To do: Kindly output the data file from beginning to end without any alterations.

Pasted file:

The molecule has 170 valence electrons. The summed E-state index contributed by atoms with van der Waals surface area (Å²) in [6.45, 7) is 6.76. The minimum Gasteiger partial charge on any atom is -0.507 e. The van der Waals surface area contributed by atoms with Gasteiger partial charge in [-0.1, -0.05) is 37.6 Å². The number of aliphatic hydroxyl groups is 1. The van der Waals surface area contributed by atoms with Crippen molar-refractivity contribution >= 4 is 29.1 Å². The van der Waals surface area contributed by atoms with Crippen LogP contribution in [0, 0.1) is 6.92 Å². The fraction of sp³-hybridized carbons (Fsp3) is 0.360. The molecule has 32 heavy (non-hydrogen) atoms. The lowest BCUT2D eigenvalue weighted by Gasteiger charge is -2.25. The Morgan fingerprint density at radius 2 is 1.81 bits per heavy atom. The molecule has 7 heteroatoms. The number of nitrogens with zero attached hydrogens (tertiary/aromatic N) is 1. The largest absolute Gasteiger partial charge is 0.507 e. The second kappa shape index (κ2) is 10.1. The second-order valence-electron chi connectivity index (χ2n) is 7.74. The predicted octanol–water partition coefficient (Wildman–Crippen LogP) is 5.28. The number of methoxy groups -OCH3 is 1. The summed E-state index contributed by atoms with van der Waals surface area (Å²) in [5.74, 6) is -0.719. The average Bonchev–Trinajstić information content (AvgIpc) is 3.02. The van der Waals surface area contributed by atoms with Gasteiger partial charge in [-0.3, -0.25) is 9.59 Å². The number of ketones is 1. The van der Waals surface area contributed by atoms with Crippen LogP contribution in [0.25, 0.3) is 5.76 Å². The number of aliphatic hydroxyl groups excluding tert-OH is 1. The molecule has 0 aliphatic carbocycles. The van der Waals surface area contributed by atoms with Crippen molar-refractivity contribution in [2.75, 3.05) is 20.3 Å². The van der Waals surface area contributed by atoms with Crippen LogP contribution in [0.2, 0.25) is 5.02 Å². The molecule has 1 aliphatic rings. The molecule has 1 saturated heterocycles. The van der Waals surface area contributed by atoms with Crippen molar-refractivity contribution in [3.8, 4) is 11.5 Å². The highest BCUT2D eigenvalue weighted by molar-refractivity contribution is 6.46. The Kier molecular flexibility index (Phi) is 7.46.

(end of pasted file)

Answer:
The molecule has 170 valence electrons. The summed E-state index contributed by atoms with van der Waals surface area (Å²) in [6.45, 7) is 6.76. The minimum Gasteiger partial charge on any atom is -0.507 e. The van der Waals surface area contributed by atoms with Gasteiger partial charge in [-0.1, -0.05) is 37.6 Å². The number of aliphatic hydroxyl groups is 1. The van der Waals surface area contributed by atoms with Crippen molar-refractivity contribution >= 4 is 29.1 Å². The van der Waals surface area contributed by atoms with Crippen LogP contribution in [0, 0.1) is 6.92 Å². The fraction of sp³-hybridized carbons (Fsp3) is 0.360. The molecule has 32 heavy (non-hydrogen) atoms. The lowest BCUT2D eigenvalue weighted by Gasteiger charge is -2.25. The Morgan fingerprint density at radius 2 is 1.81 bits per heavy atom. The molecule has 7 heteroatoms. The number of nitrogens with zero attached hydrogens (tertiary/aromatic N) is 1. The largest absolute Gasteiger partial charge is 0.507 e. The second kappa shape index (κ2) is 10.1. The second-order valence-electron chi connectivity index (χ2n) is 7.74. The predicted octanol–water partition coefficient (Wildman–Crippen LogP) is 5.28. The number of methoxy groups -OCH3 is 1. The summed E-state index contributed by atoms with van der Waals surface area (Å²) in [5.74, 6) is -0.719. The average Bonchev–Trinajstić information content (AvgIpc) is 3.02. The van der Waals surface area contributed by atoms with Gasteiger partial charge in [-0.3, -0.25) is 9.59 Å². The number of ketones is 1. The van der Waals surface area contributed by atoms with Crippen LogP contribution in [0.25, 0.3) is 5.76 Å². The number of aliphatic hydroxyl groups excluding tert-OH is 1. The molecule has 0 aliphatic carbocycles. The van der Waals surface area contributed by atoms with Crippen molar-refractivity contribution in [2.75, 3.05) is 20.3 Å². The van der Waals surface area contributed by atoms with Crippen LogP contribution in [0.2, 0.25) is 5.02 Å². The molecule has 1 aliphatic rings. The molecule has 1 saturated heterocycles. The van der Waals surface area contributed by atoms with Crippen molar-refractivity contribution in [3.8, 4) is 11.5 Å². The highest BCUT2D eigenvalue weighted by molar-refractivity contribution is 6.46. The Kier molecular flexibility index (Phi) is 7.46.